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A decree or law of major import promulgated by a king, queen, or other sovereign of a government.

An edict can be distinguished from a public proclamation in that an edict puts a new statute into effect whereas a public proclamation is no more than a declaration of a law prior to its actual enactment.

Under Roman Law, an edict had different meanings. It was usually a mandate published under the authority of a ruler that commanded the observance of various rules or injunctions. Sometimes, however, an edict was a citation to appear before a judge.


noun authoritative command, canon, command, consultum, declaration, decree, decretum, dictate, edictum, enactment, fiat, judgment, law, legislation, mandate, order, ordinance, precept, pronouncement, regulation, regulation by law, regulation by statute, rule, ruling, statute
See also: act, adjudication, award, brevet, canon, constitution, declaration, decree, dictate, direction, directive, enactment, fiat, mandate, measure, mittimus, monition, order, ordinance, precept, prescription, proclamation, pronouncement, regulation, requirement, rule, ruling, sentence, statute, warrant

EDICT. A law ordained by the sovereign, by which he forbids or commands something it extends either to the whole country, or only to some particular provinces.
     2. Edicts are somewhat similar to public proclamations. Their difference consists in this, that the former have authority and form of law in themselves, whereas the latter are at most, declarations of a law, before enacted by congress, or the legislature.
     3. Among the Romans this word sometimes signified, a citation to appear before a judge. The edict of the emperors, also called constitutiones principum, were new laws which they made of their own motion, either to decide cases which they had foreseen, or to abolish or change some ancient laws. They were different from their rescripts or decrees. These edicts were the sources which contributed to the formation of the Gregorian, Hermogenian, Theodosian, and Justinian Codes. Vide Dig. 1, 4, 1, 1; Inst. 1, 2, 7; Code, 1, 1 Nov. 139.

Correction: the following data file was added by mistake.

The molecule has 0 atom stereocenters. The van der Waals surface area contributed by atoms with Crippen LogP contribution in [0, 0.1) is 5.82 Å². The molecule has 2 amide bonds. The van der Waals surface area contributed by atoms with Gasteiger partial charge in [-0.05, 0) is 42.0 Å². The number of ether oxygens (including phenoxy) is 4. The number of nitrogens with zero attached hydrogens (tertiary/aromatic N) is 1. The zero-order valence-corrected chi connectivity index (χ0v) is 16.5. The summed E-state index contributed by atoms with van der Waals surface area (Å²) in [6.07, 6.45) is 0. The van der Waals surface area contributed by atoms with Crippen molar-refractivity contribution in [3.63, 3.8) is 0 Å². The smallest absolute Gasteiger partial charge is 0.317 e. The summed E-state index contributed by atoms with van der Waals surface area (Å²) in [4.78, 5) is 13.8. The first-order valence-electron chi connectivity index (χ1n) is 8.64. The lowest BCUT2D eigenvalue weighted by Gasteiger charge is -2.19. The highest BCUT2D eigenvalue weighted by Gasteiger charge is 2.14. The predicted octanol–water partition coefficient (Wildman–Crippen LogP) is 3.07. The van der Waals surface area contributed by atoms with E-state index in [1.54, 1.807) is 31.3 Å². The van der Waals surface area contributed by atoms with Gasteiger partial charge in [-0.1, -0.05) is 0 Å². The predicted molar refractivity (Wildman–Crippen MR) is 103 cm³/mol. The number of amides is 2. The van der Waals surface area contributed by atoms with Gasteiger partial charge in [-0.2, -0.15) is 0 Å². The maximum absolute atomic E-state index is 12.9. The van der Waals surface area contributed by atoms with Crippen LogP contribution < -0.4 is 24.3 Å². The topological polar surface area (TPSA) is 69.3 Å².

References in periodicals archive ?
While enumerating the year-by-year achievements of the king, the edict points out the destruction of a market town called Pithudam: .
The edicts are loud and clear and speak for themselves.
Under the sixth edict, Cabinet Affairs Ministry director of information and computers Nizar Mroof Omar has been transferred to the e-Government Authority (eGA) as director of strategies directorate and re-engineering electronic procedures and Ahmed Mohammed Buhazz has been appointed director of electronic services and channels development at the authority.
She sees the edict as a practical implementation of a consistent theology of Jews and Judaism in place in the church for hundreds of years.
He said the adoption of the edict was based on the emergence of differences in opinions on whether smoking for Muslims was allowed or forbidden.
Other EDICT initiatives include the CLAS-ACT (Culturally and Linguistically Appropriate Services and Clinical Trials) to help researchers determine how well they incorporate CLAS standards in designing new trials and recruiting minorities and the EDICT BackPack, which makes available projects, programs, and best practices to address the recruitment and retention of underrepresented populations in clinical trials.
The edict drove Zaira, after consultations with rabbis and other organizers, to cancel the show for fear that making it a men-only event would insult religious women.
The Edict in-store e-mail solution from Torex Retail, a provider of retail technology solutions, has been selected by fashion retailer the Reiss Group.
This edict gives immunity to American and foreign contractors from Iraqi law while making Iraqis driving without licenses subject to jail time.
Implementing the edict could prove to be financially costly as well as politically, socially and religiously divisive.
On September 11, 1914, the French colonial rulers of Morocco issued an edict placing Morocco's Middle Atlas Berbers under French legal jurisdiction as part of a larger policy intended to de-Islamify the Berbers and assimilate them into Western culture.
They were to be always referred to in legal and royal documents, including the Edict of Nantes, as the religion pretendue reformde.